Residents fuming at return of planning application to knock down community garages in Northampton estate

John Connolly and Ann Brooks are trying to save the garage block in Boothville
John Connolly and Ann Brooks are trying to save the garage block in Boothville

Residents have been left fuming after a planning application to demolish their garages has come back ‘virtually unchanged’.

Northamptonshire Partnership Homes (NPH) had applied to demolish the block of 20 garages at Keswick Drive, in Boothville, to build two new homes.

The garage block is set to make way for two new homes, but residents say they are well used and don't want to lose them

The garage block is set to make way for two new homes, but residents say they are well used and don't want to lose them

Councillors decided to defer the application when it previously came before the Northampton Borough Council planning committee in December after hearing from residents that the garages were well used.

The council’s head of planning Peter Baguley told the committee that he would be happy to take the plans back to NPH to see what alterations could be made, including the potential retention of some of the garages towards the north of Keswick Drive.

However, the application has now surfaced again, and the only change is an extra two parking spaces being created.

It has left resident Ann Brooks, who lives next to the garages and leases one of them, frustrated that it has come back. She has also criticised the lack of consultation.

Ann, who is the spokeswoman for the Save Our Garages campaign, said: “We were told that we would be kept in the loop if any changes came forward, and that hasn’t happened. I can say hand on heart that I’ve not been sent anything. Some neighbours got letters, others got emails.

“I am so frustrated. This is a quiet community and we are happy and content. There’s no aggro, graffiti or drugs. But this community could be destroyed for just two houses, which is a drop in the ocean of what is needed.”

Neighbour John Connolly is also opposed to the plans, but is in the unique position of being one of the 11 directors on the board of NPH.

He has urged his colleagues to think twice about the application, saying: “It’s not about not wanting homes, it’s about losing garages. They should have looked at this and seen that the community strongly want these garages. But they just haven’t listened at all.”

The residents are being backed up by Labour ward councillor Paul Joyce, who also criticised the lack of information being passed on to both himself and the residents.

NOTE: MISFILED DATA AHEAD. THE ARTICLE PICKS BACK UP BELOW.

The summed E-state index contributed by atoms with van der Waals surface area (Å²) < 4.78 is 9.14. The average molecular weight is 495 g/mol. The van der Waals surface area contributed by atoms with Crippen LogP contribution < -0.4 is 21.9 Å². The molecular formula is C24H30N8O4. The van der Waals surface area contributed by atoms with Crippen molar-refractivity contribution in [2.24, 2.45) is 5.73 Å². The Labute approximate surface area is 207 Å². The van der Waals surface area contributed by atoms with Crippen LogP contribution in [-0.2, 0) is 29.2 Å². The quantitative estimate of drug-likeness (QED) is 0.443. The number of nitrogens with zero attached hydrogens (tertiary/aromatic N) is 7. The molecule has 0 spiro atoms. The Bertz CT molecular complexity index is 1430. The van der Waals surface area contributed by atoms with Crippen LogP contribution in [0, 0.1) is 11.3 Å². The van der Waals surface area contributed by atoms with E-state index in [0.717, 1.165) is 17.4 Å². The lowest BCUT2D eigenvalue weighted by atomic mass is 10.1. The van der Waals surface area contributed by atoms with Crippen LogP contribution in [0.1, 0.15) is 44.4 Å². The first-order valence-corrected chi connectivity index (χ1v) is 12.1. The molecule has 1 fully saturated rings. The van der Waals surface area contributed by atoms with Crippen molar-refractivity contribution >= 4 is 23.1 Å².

He said: “I’ve looked at it and I can only see an additional two parking spaces. They were tasked with looking at retaining some of the garages, but to me it looks like virtually the same plan.

“Since that meeting I’ve heard nothing really. And I would like to think that some residents have not been a target, but I’m concerned with what has happened in the consultation. I will be raising these concerns at the meeting on Tuesday. The local community feel like they are not being listened to throughout this.”

Planning officers at the borough council say that discussions have taken place with NPH regarding whether it is feasible to retain any of the existing garages.

The planning papers, which will be read by councillors when they meet to discuss the application again on Tuesday (March 19) say: “It has been confirmed that some of the garages do have structural issues that are likely to create further issues in the future. Furthermore, there are some vacancies within the garage court and some of the garages are likely to be more challenging to access.

“Whilst it has not been possible to amend the scheme to retain some of the existing garages, as a satisfactory layout would not be achieved, the layout of the development has been amended in order to increase the number of parking spaces from seven to 11.

“Given that the development is for the provision of two one-bedroom dwellings, it therefore follows that there is a likelihood the majority of the replacement parking spaces would be available for the occupiers of existing dwellings. In addition, the applicant has confirmed that the occupiers of garages would be offered a replacement facility and has provided the council with a list of alternative sites within the localised vicinity where alternatives garages are available.”

But residents have argued that the alternative garage provision is too far away, and questioned the report’s findings on the structure of the garages.

Ann Brooks said: “There’s nothing wrong structurally with the garages. One of them has had the cement come away, but structurally they are sound.”

Northampton Partnership Homes is an organisation that manages Northampton Borough Council's housing services.

With regards to consultation, planning officers say it has been the subject of public consultation ‘in line with the requirements of the council’s adopted Statement of Community Involvement in respect of planning applications’.